But kinky men looking for the old Faultline will be hard-pressed to find anything with any resemblance to the bar. In the past 10 years, the bar has undergone a slew of remodels and owners. The current owner, Ruby De Fresno, has been unavailable for comment since taking ownership. However, she is responsible for the current state of things, including some of the more fetish-kink nights.

Still, the bar has been around for ages, albeit under different names. Prior to its current iteration, the bar was incorporated and called the Stud until it than became Griffs. Although the name has changed, it is still licensed under The Stud.

Whatever the name, the fun side of the leather bar remained for quite some time before evolving into what it is now. There used to be a wooden fence along the back with a giant bar cooler where there is now a DJ. On the same side of the patio there was a balcony where you could get a better view of the sexy, sweaty men. Back there in the corner there was a hole in the fence and they had porta-potties where a lot of the fun would take place.

“You’d go out there and smoke dope, drink piss, and you know, carry on. Get some blowjobs, whatever you could get away with, particularly on a really busy Sunday when it was just packed.”

In the time that Trafelet was cruising the Faultline, there were other bars with a darker, more anonymous atmosphere. These were the places that would get shut down by police and city commissioners, where piss was the drink of choice and sex was never on the table — it was in dark corners.

Near where Hyperion and Fountain meet, up a hill into Griffith Park Blvd. sits a dumpy little gray building with a big flat mansard roof on the front, and a barber pole outside. That is where some of the best times were held for the leather community.

“Cuffs was the best, it was the sleaziest little beer bar … they got shut down so often, it was great,” said Trafelet. He described Cuffs as pitch black to the point that people would get blinded when they walked in from the daylight.

“Afternoons were great, oh my God you could go down there and get a blowjob in the afternoon at the bar and just drink beer. The bathrooms were so raunchy that they took the toilet seats off and cut the bottoms of the doors off so people couldn’t go fuck in the bathrooms.”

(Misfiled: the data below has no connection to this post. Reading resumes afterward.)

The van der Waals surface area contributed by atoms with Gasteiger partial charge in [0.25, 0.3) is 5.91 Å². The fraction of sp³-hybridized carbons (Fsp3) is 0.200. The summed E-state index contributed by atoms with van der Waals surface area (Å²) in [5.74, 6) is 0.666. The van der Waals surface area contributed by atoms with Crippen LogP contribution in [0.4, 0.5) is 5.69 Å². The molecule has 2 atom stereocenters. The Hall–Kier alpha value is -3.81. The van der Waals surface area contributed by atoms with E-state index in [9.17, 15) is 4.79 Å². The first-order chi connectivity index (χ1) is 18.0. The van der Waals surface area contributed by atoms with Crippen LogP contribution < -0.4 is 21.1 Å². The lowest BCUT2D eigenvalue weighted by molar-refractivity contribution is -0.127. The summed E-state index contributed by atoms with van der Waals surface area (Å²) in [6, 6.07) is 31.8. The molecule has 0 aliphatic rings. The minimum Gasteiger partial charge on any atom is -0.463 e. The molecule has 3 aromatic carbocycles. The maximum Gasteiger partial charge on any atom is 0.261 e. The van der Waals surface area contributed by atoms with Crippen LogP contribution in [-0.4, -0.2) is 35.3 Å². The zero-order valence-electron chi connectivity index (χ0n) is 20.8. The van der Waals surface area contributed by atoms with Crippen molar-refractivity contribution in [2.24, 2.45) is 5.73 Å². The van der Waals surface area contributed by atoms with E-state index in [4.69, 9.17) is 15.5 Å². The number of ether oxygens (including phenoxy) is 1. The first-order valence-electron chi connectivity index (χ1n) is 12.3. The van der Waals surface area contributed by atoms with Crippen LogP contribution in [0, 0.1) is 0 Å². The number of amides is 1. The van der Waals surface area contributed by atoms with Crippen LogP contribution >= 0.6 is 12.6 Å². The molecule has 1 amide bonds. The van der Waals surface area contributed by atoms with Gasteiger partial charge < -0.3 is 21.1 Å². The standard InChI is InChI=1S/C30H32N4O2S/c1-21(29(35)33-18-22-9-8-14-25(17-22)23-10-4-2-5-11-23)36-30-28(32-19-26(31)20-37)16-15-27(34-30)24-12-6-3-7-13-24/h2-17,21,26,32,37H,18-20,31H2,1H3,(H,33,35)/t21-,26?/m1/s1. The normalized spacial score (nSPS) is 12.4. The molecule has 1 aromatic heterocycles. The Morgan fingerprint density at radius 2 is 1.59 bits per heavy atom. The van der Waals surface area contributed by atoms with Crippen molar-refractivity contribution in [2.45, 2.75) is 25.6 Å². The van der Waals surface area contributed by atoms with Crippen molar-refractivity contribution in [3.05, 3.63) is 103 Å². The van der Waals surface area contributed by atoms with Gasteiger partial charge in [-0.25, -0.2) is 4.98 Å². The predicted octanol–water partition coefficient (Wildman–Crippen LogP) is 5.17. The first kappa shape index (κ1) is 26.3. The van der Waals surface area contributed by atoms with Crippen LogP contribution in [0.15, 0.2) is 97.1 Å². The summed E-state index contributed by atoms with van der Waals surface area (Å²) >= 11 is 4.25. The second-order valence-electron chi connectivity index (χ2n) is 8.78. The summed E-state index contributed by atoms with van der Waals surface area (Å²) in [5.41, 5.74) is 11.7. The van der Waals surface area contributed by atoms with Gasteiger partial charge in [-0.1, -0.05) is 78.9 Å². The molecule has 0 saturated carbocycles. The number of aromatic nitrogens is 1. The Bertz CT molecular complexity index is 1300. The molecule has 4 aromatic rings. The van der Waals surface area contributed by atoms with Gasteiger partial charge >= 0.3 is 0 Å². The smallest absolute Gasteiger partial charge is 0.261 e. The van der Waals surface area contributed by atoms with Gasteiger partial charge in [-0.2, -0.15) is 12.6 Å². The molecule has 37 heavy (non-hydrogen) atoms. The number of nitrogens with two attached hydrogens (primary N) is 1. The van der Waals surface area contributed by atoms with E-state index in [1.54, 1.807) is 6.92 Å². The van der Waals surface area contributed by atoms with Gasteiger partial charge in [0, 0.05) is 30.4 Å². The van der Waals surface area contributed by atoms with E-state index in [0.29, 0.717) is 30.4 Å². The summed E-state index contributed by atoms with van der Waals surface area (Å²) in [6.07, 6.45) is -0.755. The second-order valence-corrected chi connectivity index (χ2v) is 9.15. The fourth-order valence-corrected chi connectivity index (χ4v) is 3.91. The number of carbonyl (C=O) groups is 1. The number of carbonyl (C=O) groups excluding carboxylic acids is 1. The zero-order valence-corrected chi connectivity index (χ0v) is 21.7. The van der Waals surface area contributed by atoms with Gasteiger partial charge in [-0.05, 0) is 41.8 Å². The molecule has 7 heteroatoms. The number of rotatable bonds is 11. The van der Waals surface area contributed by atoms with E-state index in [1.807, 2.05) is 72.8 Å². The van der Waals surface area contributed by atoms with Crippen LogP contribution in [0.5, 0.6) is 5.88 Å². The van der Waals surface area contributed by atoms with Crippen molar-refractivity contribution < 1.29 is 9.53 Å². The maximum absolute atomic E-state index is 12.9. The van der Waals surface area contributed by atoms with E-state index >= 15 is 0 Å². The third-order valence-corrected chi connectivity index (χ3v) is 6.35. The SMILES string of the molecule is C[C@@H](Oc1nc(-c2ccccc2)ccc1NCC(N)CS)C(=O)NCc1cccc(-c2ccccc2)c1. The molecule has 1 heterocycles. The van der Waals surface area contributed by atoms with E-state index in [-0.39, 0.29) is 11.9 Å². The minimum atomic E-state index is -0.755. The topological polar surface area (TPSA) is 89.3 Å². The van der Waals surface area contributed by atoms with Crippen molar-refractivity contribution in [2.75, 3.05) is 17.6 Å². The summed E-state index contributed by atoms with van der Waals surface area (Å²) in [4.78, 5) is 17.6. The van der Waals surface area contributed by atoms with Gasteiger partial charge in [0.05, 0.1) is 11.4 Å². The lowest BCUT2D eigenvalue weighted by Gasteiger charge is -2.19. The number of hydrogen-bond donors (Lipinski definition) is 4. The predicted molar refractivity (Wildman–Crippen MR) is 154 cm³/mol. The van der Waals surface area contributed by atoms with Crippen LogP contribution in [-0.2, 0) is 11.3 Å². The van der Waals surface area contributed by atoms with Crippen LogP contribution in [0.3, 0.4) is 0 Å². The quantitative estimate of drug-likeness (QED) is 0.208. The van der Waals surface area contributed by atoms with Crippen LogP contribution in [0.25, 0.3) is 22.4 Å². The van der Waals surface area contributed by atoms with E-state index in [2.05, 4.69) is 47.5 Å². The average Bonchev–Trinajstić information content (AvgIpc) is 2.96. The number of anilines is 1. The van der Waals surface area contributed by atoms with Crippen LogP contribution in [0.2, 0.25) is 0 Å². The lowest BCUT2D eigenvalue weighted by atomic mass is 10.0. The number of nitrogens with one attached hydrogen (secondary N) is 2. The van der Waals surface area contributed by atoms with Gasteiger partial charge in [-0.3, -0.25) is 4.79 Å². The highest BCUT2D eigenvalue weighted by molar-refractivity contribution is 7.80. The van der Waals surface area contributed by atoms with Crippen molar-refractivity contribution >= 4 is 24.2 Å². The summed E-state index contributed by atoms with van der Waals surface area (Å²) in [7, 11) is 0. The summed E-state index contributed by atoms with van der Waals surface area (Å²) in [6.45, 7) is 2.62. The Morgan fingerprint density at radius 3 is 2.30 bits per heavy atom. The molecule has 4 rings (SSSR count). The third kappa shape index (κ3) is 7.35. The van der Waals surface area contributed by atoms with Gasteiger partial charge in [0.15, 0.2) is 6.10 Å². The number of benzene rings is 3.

Trafelet said that it was a square bar that took most of the area. This allowed for people who had their dicks out to just put them away when someone came in, not in shame, but because it was never certain if it were a man dressed as a cop or an actual Vice officer.

During an election cycle the bar saw more lewd conduct arrests to make it seem as if the police were doing their jobs and earning the revenue from taxes.

“Every election cycle you’d get more lewd conduct arrest because the fucking cops would come around there just to show off — ‘Oh this is how we earn our money, bust the faggots’ and all that crap.”

However, that did not stop the community. If you were discreet and smart, you could get away with almost anything.

“I remember one night in Cuffs in summer, and it was just packed way beyond capacity. There was one guy that was just walking around just totally naked, just took all of his clothes off, and I just look and him and was like ‘yeah dude’ and he goes ‘well somebody’s gotta do it.’”

People would go on afternoons for the beer and come back during after-hours for Euro/Techno music which was still new and only at Cuffs. People would go up on a little balcony and huddle, so that if someone was giving another guy a blowjob he couldn’t be seen. That was the only rule.

“Don’t make the bartender have to tell you to put your dick back into your pants, that’s indiscreet. The things you did you did discreetly in the corner, because the bartenders didn’t really care, but they had a liquor license,” said Trafelet. Eventually the bar had a lot of trouble with their liquor license. Among other problems, this led the loss of all-male spaces, a factor in the decline of the leather community.

Time has not been totally cruel to the leathermen and their ilk. Because of the work of men like Trafelet, there was a major push recently to archive the leather history. The One Archive Foundation at USC Library houses the largest collection of queer photos, papers, books, and articles in the nation, perhaps even the world.

Jay Lawton was one of the primary and active documentarians for the leather community over the last two decades. His work donated to the One Archive include some work for the Tom of Finland Foundation, Mr. Los Angeles Leather, and numerous events and bars. His documentation provides a look at what men used to do and they brotherhood built by queer men trying to be queer men. However, what his photos cannot and did not capture are the experience one gains from in-person interaction.

“You can read things, you can look at things online, you can get to a certain point I think and even with the amount of books that are out today, probably begin to learn,” said Trafelet.

But in his eyes, it is just better when you learn from someone with experience who watch everything you do and passing on their knowledge.

“I teach people how to flog and I have a pretty standard curriculum that I have with teaching them how to use their bodies and aim and all that and be consistent and that’s my style. I’d like to see a lot more teaching, it’s really my dream.”

*This is a link to some issues uploaded on and not an official site.